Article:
Last week, I listed some suggestions about what advice a man might give his son. I promised to share more advice in a future column. However, I feel that before I share more advice for sons from their fathers, I should give equal time for advice mothers might want to give their daughters. Here are some suggestions for just that:
Make your bed everyday, even if it’s right before you get in it.
Travel light through life. Keep only what you need.
If you’re going to curse, be clever. If you’re going to curse in public, know your audience.
Just because you can, doesn’t mean you should.
Five-second rule. It’s just dirt. There are worse things in a fast-food cheeseburger.
I’ll have five more suggestions for fathers advising their sons next week. The week after, I’ll do the same for the ladies.
Some words of wisdom from author Randy Pausch:
“Work colleagues need to be like a family of sorts.”
“Smart isn’t enough. The kind of people I want on my team are those who will help everyone else feel happy to be here.”
“Luck is indeed where preparation meets opportunity.”
“Give yourself permission to dream. Fuel your kids’ dreams, too. Once in a while, that might even mean letting them stay up past their bedtimes.”
The American Red Cross is conducting a blood drive today, January 21, from 10 AM until 3:45 PM. UAW Local 2093 is hosting the drive at their union hall, located at 15802 Hoffman Road, just west of US-131.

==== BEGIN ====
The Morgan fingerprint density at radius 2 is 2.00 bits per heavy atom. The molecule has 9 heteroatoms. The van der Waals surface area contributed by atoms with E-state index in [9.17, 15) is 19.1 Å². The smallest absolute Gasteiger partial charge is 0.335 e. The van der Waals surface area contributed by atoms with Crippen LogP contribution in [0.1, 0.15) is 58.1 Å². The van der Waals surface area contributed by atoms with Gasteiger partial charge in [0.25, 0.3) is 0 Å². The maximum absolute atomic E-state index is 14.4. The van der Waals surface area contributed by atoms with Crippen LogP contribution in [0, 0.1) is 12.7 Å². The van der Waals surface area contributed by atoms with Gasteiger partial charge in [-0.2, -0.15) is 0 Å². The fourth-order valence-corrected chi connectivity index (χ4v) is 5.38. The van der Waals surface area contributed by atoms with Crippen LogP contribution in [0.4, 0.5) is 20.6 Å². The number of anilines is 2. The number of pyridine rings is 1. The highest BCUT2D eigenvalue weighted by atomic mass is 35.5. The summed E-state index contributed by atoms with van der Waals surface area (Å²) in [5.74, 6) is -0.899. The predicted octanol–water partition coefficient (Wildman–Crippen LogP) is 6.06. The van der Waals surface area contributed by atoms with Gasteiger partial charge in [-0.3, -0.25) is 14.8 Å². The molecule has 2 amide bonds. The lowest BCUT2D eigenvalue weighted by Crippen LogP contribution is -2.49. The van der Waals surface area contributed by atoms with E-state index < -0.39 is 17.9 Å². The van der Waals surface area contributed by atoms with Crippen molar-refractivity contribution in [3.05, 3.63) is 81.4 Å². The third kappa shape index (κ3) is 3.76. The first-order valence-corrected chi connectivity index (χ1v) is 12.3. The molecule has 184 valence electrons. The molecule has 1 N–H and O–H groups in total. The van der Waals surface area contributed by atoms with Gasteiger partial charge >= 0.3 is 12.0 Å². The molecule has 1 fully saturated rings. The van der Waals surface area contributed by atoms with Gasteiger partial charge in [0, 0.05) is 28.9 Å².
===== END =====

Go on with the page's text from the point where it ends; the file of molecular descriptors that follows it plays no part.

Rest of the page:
I have been a member of the Honor Guard at the Hice-Shutes American Legion Post #170 for several years now and consider it an honor to provide Graveside Services for veterans when they pass away. The Honor Guard performs these services on an average of twenty-four times a year. Funeral homes contact us when a family requests the service. I’ve mentioned this before, but feel that it needs repeating, because there are many who are unaware of the service. Most funeral directors will inform families that this service is available. Hopefully, they will emphasize the fact that this service is free to the family, however, we have been known to accept a donation if offered. Any donation is placed in a special account and is used for occasional expenses for the Guard. All rifles and blank ammunition is provided by the state. If you are a veteran of the Armed Forces, please let your family know of this service. You have earned the right to be honored one last time for your service to this great country. All members of the Honor Guard consider it an honor and privilege to serve in this way.
Thanks to Randy Pausch, here are some tips on how to work well in a group: “Meet people properly. Find things you have in common. Try for optimal meeting conditions. Meet over a meal if you can; food softens a meeting. Let everyone talk. Check egos at the door. Praise each other. Phrase alternatives as questions.” It makes sense to me, that if we could all do at least one or two of these, we’d be better off. Members of Congress and the Senate, you might want to heed this advice.
Use your voice for kindness, your ears for compassion, your hands for charity, your mind for truth, and your heart for love.
See you Out and About!
Submitted by Norm Stutesman